“June 25, 2004: Part One” by Doug Koziol


June 25th, 2004

He looked at me differently than the usual guys, guys whose ages range from 15 to 85, guys whose eyes stay not-so-subtly fixated on unsurprising parts of my body, guys who are most definitely hiding erections under the table, guys who throw around shudder-inducing pet names like “sweetie” and use phrases out of the fifties like “be a doll,” guys who tip pretty well.

He looked at me differently, but it was somehow worse. I tend to notice the usual patron’s eyes shifting out of focus, and I can climb inside their heads, move some shit around, and see them bending me over, their motor oil-stained nails clawing through my hair, their hairy chests heaving, their foreheads dripping sweat onto my back. They can have these bouts of fantasy, but deep down they know that’s exactly what they are: pure fantasy. I register in their minds in almost the same way as the lake houses or the Mustangs they have always, and will always, be pining for. He looked at me like he knew he could have me.
What further bothered me was the realization that he was undeniably attractive, and I say “undeniably” because he was the kind of person that usually does absolutely nothing for me. He had that quintessentially all-American, clean-shaven, gleaming smile kind of attractiveness that usually bores the shit out of me. I want a man with some gruffness to him: sunken in eyes, hair in interesting places, lines in his face, all of which are entirely hard to find in my age range. Yet when I reached in to grab his menu, I was overcome by his cologne, and I immediately wanted to press my nose against his neck. I had to reel back and mentally slap myself for my slip up, then think about Tom Waits, sipping whiskey, cigarette dangling from his mouth, as penance.
His white T-shirt stretched tautly over his muscles in an obnoxious manner. I wished it were a size larger, so it could cover him up like some kind of male burka. His light brown hair was ruffled in a feigned look of messy indifference, and I wanted to smack him on the top of the head and pat it down. Rhythmically tapping on the floor below were his sparkling work boots, looking like they’ve never assisted in an ounce of manual labor in their existence. It was an image so utterly contrived and hollow, like a department store ad come to life. Under those clothes was a human being who was somehow unaware that he was wearing a costume. And through an awkward mix of reluctant attraction, simultaneous revulsion, and marginal pity, I smiled and chuckled and tossed out jokes and patted arms and did whatever would necessitate a worthwhile tip, all the while being ever-aware of that perpetually creeping gaze, the one that stated: “You will be with me.”
His total was $12.48. He left a dollar tip and a note on the receipt, which in his mind must have made up for his pathetic gratuity. The equally pathetic note was scribbled in rigidly neat handwriting under the tip space and read: “Here’s a tip, keep flashing that beautiful smile, and you’re going to make every guy that comes in here fall in love with you.” And below it was his phone number, not a digit of which I can remember, as my eyes rolled into the back of my head before I could even get a good look. And it would have been crumpled up into a ball the size of an atom if I didn’t, you know, kind of need it for the restaurant’s financial records.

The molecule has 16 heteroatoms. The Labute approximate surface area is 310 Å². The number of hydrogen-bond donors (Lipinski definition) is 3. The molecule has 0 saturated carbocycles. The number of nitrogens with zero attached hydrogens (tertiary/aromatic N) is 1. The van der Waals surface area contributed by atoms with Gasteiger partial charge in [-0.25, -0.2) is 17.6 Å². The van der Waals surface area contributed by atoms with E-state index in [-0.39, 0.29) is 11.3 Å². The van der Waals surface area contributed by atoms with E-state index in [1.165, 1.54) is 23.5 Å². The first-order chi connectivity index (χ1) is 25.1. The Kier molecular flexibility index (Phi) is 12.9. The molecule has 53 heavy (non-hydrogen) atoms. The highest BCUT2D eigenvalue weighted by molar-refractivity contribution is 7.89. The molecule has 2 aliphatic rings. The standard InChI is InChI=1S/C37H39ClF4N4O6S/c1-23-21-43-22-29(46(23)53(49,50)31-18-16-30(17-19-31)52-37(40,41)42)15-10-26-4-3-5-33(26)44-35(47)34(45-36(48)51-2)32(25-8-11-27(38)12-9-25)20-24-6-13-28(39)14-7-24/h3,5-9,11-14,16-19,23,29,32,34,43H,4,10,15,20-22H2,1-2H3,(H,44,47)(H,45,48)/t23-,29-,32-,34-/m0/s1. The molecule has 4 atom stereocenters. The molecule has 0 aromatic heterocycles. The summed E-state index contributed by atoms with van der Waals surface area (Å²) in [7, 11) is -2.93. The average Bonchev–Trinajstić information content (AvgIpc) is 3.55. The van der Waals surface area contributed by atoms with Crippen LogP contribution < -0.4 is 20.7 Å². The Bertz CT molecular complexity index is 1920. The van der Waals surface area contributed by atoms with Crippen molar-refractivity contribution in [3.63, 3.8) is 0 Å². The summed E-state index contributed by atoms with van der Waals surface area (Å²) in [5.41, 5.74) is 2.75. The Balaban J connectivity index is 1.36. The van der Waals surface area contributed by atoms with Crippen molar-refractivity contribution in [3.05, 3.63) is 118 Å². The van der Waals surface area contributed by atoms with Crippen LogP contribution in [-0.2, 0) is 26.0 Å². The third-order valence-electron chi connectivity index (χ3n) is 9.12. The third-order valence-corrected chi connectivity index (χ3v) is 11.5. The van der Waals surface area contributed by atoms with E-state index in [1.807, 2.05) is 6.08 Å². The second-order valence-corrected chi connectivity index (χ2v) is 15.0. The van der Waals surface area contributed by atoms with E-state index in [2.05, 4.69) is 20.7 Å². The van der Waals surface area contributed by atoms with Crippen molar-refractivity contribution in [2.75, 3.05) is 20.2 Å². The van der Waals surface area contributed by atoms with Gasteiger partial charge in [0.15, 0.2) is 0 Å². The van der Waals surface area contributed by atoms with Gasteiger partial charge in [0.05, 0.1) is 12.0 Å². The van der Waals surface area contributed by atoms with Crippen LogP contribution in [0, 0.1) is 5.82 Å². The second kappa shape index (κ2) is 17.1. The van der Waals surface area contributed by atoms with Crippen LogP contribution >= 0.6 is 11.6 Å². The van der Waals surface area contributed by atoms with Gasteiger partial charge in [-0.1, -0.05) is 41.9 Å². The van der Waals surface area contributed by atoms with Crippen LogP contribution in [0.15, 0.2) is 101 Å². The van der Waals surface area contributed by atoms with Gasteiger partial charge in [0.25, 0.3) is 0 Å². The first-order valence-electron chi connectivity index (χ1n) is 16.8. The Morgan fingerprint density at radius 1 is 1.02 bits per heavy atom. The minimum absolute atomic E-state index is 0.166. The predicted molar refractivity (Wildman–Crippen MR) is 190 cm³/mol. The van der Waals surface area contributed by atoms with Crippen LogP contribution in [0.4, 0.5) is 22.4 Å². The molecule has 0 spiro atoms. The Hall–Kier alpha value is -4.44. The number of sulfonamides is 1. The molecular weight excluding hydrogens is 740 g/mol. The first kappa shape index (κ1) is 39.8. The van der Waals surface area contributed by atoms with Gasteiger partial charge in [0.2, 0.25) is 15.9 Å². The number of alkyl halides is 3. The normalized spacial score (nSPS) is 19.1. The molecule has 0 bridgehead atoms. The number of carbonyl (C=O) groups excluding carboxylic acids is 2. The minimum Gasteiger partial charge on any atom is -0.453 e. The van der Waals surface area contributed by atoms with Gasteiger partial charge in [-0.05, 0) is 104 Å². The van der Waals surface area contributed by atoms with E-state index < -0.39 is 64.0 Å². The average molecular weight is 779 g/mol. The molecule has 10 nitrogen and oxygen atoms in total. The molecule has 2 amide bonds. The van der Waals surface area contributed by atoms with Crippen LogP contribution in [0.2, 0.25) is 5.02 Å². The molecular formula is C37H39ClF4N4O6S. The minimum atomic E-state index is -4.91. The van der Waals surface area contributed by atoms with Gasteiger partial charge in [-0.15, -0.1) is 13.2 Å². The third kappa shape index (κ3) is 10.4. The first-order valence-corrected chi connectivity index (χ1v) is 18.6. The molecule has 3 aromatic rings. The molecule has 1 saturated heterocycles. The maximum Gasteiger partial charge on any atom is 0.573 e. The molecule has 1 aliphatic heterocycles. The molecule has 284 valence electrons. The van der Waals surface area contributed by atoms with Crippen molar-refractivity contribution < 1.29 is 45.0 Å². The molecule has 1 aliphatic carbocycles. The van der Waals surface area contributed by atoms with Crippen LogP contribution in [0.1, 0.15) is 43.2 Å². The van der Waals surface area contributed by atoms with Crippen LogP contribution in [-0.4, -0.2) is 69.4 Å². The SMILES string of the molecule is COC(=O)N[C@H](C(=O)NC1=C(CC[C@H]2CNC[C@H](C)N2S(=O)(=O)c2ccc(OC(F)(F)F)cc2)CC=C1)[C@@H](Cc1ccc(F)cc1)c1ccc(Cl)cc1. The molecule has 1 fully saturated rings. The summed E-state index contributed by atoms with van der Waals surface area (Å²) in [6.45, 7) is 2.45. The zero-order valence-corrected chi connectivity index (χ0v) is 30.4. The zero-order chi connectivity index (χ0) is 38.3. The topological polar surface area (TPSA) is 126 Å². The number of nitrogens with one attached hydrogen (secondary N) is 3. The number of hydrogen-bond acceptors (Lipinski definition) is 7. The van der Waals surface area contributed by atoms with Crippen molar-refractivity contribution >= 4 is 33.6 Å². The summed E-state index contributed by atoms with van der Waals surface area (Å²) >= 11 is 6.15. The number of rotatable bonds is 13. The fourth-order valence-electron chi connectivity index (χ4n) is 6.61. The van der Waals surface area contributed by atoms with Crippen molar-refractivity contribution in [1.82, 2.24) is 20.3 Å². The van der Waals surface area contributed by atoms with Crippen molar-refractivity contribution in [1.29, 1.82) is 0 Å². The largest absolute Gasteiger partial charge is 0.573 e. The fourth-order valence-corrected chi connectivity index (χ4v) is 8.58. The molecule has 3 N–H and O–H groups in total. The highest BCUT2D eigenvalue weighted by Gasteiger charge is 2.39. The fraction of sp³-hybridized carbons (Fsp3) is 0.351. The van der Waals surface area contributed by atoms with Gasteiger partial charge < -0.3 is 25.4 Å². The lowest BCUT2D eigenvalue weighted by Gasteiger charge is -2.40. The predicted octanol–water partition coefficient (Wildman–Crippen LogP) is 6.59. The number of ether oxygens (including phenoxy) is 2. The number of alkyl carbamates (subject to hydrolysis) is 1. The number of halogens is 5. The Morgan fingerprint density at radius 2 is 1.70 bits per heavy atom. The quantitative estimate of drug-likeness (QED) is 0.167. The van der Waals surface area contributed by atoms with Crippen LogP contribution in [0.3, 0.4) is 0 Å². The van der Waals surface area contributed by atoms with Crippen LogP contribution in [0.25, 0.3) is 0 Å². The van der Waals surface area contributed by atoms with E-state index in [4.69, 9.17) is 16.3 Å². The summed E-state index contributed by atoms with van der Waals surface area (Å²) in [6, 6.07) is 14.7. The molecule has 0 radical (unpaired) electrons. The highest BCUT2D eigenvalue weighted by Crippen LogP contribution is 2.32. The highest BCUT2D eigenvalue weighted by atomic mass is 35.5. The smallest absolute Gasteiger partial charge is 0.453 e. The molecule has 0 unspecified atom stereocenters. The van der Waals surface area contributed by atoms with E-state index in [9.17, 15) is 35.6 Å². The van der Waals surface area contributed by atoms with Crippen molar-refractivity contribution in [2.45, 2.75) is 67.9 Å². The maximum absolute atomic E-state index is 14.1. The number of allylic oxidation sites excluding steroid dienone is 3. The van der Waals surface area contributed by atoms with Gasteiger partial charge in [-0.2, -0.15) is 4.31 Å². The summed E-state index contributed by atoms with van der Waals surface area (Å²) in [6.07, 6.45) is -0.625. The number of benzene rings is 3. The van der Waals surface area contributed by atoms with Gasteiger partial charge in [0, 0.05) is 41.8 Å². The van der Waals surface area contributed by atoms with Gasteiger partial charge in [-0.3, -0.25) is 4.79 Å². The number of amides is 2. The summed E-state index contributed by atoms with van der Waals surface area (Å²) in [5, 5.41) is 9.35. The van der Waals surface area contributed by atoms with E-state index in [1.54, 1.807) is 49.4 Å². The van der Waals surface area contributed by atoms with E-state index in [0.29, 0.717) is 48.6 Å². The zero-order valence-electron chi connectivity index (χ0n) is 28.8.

June 26, 2004

I took a nap in my car on break. I set an alarm on my phone for 20 minutes, because that’s how long of a break I get for a seven-hour shift, twenty measly minutes. To the surprise of no one, I slept ten minutes through my alarm and woke up in a panic. In a half-awake stupor, I climbed out of the car and shut the door, immediately punched in the back of the head with the realization that ‘Shit, my keys are still in there.’ I let my manager know what was going and returned to my car to call AAA and wait. I had this conversation with the service man upon his arrival:
“It says here that you locked your keys in the vehicle.”
“That is correct.”
“How’d that happen?”
“I was taking a nap and just did it while half-awake.”
“Don’t worry. It happens all the time. Next time you should put them in your purse or something.”
“I’ll try to remember that.”
“Here we go . . . it is unlocked. They’re right there on the seat, huh? Pretty silly of you.”
“Is there anything else you need me to do while I’m here? When’s the last time you had an oil change?”
“I’m not due for another 200 miles.”
“You know how to do it when it’s time, right? You want me to show you?”
“I know how to put oil in my car.”
“Okay. Take it easy now. Your day’s gonna get better. Just smile, honey. You’re too pretty to look upset like that.”
“ . . .”

June 27, 2004

My dad called today as part of his new “weekly phone call” plan, and today’s central theme was the threat of losing my monthly allowance. Granted, at the age of 27, I should no longer need my mother’s generous $300 stipend, but I’ve sort of fallen back on it for the added sense of financial stability and comfort, and while I could logistically survive on my own without it, I’m not exactly ready to let it go. 
It’s not like I asked for these checks in the first place. Mom, forever the doting-but-careful-to-stay-away-lest-I-appear-overbearing type, decided that I deserved it upon earning my degree and that it would be essential for surviving while I looked for a related job; plus, the hefty alimony she received via her and my father’s divorce granted her that luxury of indulgence. Yet five years later, I am still waitressing and still receiving these checks. Do I deserve them? Eh, not really. Do I feel guilty about them? Unfortunately, not anymore. Will I miss them in the event my Dad succeeds? Absolutely.
Like most people, I’m an amalgam of both of my parents’ personality traits. My dad’s pull-yourself-up-by-your-bootstraps, do-it-all-yourself work ethos is evident in the 50 hours a week I waitress, while my mom’s lax, you’ll-find-your-path-in-time mantra is apparent in the fact that I’m still waitressing five years after graduating. In that sense, I’m a living embodiment of their incompatibility in marriage. And if their conflicting ideals, the central reason their marriage didn’t work are somehow embedded in me, what does that mean for my future with anyone?